Advent Tree Family Devotions – December 19

Heart

Deuteronomy 6:5; 1 Samuel 16:7; 2 Chronicles 12:14; Psalm 9:1; 51:10; Proverbs 16:23; Jeremiah 17:9; Matthew 5:8; Hebrews 3:15

The Hebrew word for heart (לב leb) is used 593 times in the Hebrew Old Testament.  It is a masculine noun which can mean “the center of a thing” (i.e. the heart of the earth) or the physical blood pumping organ.  Most often, however, it refers to the inner nature of a person, including his thoughts, fears, and innermost feelings.  “Leb” also refers to the place where a man’s wisdom and understanding reside, and to the seat of the will.  “Hardening one’s heart” is willful disobedience to the command of God.  The Greek word (καρδία kardia) is found 160 times and has similar meanings in the New Testament.

In our Scripture readings today, we discover that we are to love the Lord our God with all of our hearts, that God searches our hearts, that the heart controls the will, that we should thank the Lord with our hearts, and that we need the Lord to create in us a clean heart. We also learn that the heart can speak out wisdom, the heart is desperately wicked, we should be pure in heart, and we should not harden our hearts against God.     

Popular culture tells us that we have no control over the “affairs of the heart”.  We “fall in love”, completely beyond our ability to resist.  We tell our adolescent children that since they are unable to resist the temptation to sexual sin, they should use “protection”.  We tolerate theft, greed, murder, sexual impropriety, gluttony, and all other types of sin because “he was desperate”, “that’s just the way he is”, “she was mentally ill”, “he had a bad environment”, or “the system drove her to it”.   We refuse to acknowledge that medical diagnoses can have moral components…and causes.  Rejecting the truth that a holy God has absolute power and authority and will judge our thoughts, words and deeds, punishing us for our disobedience, we struggle to explain the world in ways that will let us behave the way we want.

Mankind has no more power to forestall the judgment of God than we do to change the rotation of the planets.  He is sovereign, and our efforts to break His laws only result in us breaking ourselves and those around us.

Jesus, fully God and fully man, understands our nature, our weakness, and our sin.  He died and rose again so that by following Him, we can be free from the tyranny of wickedness that defines us.  He will surely judge, and those who do not accept His love will bear the full responsibility for their sin.  But in His grace, God has given us a way out.  He will create in us a clean heart.  He will search out our hearts and root out the evil within them.  He will bring those who love Him to eternal life.  This Christmas season, let us remember to control our hearts, and to worship and enjoy Him who will finally make them clean.

It Came Upon a Midnight Clear

 

It came upon the midnight clear,
That glorious song of old,
From angels bending near the earth
To touch their harps of gold:
“Peace on the earth, goodwill to men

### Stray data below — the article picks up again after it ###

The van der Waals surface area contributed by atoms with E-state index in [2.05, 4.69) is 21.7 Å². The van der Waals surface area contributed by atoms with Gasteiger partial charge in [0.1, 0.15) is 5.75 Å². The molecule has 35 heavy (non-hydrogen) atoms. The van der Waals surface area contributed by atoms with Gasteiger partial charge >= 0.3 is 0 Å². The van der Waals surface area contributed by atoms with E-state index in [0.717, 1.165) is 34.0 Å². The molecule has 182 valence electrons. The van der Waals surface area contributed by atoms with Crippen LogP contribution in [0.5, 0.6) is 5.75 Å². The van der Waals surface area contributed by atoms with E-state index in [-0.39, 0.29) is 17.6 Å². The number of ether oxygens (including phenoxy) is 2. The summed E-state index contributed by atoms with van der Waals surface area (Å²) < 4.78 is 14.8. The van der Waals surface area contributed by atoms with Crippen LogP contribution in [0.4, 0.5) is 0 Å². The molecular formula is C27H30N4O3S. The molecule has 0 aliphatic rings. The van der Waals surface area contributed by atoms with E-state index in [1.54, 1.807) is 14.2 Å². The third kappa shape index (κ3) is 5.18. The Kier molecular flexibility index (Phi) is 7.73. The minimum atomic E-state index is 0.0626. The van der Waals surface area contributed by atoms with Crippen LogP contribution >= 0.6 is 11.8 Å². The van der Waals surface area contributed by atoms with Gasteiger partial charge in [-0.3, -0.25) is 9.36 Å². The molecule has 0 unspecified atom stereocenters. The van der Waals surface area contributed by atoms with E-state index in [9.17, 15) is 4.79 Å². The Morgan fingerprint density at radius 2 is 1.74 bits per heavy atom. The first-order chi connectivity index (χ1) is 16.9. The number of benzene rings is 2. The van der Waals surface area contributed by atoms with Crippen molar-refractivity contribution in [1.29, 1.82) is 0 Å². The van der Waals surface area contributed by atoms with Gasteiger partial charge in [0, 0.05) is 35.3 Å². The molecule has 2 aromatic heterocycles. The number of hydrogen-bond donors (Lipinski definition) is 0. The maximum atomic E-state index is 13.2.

From heav’ns all gracious King.”
The world in solemn stillness lay
To hear the angels sing. 

Yet with the woes of sin and strife
The world has suffered long,
Beneath the angel strain have rolled
Two thousand years of wrong;
And man, at war with man, hears not
The love song which they bring:
O hush the noise, ye men of strife,
And hear the angels sing!

All ye beneath life’s crushing load,
Whose forms are bending low,
Who toil along the climbing way
With painful steps and slow;
Look now, for glad and golden hours
Come swiftly on the wing;
O rest beside the weary road
And hear the angels sing.

For lo! the days are hastening on,
By prophets bards foretold,
When with the ever-circling years
Comes round the age of gold,
When peace shall over all the earth
Its ancient splendors fling,
And the whole world give back the song
Which now the angels sing.

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Advent Tree Family Devotions – December 18

Crown 

Matthew 27:29; John 19:2; Psalms 8:5; 2 Timothy 4:8; James 1:12; Revelation 4:4-11; 14:14

Distinctive head ornaments have been used as rewards for prowess, and as signs of authority and dominion, for millennia.  Laurel wreaths were given in Greece and Rome to victorious athletes and conquering generals.  The word “Laureate” used in such terms as “Nobel Laureate” refers to have received the laurel wreath.  Chieftains in barbarian tribes typically wore a distinctive helmet, which served in battle to identify the ruler and inspire the troops by his presence.  In an English coronation over 1000 years ago, the king was given a helmet, not a traditional crown.   The Jewish kings David and Joash, and many non-Jewish kings in the Old Testament, had decorative crowns of gold and precious stones.  Both beautiful and visible to all around, crowns set the wearer apart, and worldly authority itself is communicated by the word “Crown”. 

Jesus, Creator and Ruler of all the Universe, wore only one crown during His earthly sojourn, a crown of thorns (στέφανον ἐξ ἀκανθῶν – stephanon (crown) ez akanthon (thorn)).  This wreath was either woven out of the Syrian Christ-thorn (zizyphus – spina-christi), or the Christ-thorn (paliurus spina-christi), both of which have long, sharp, stiff thorns.  Rather than reward or glory, this revealed contempt, mockery, and shame.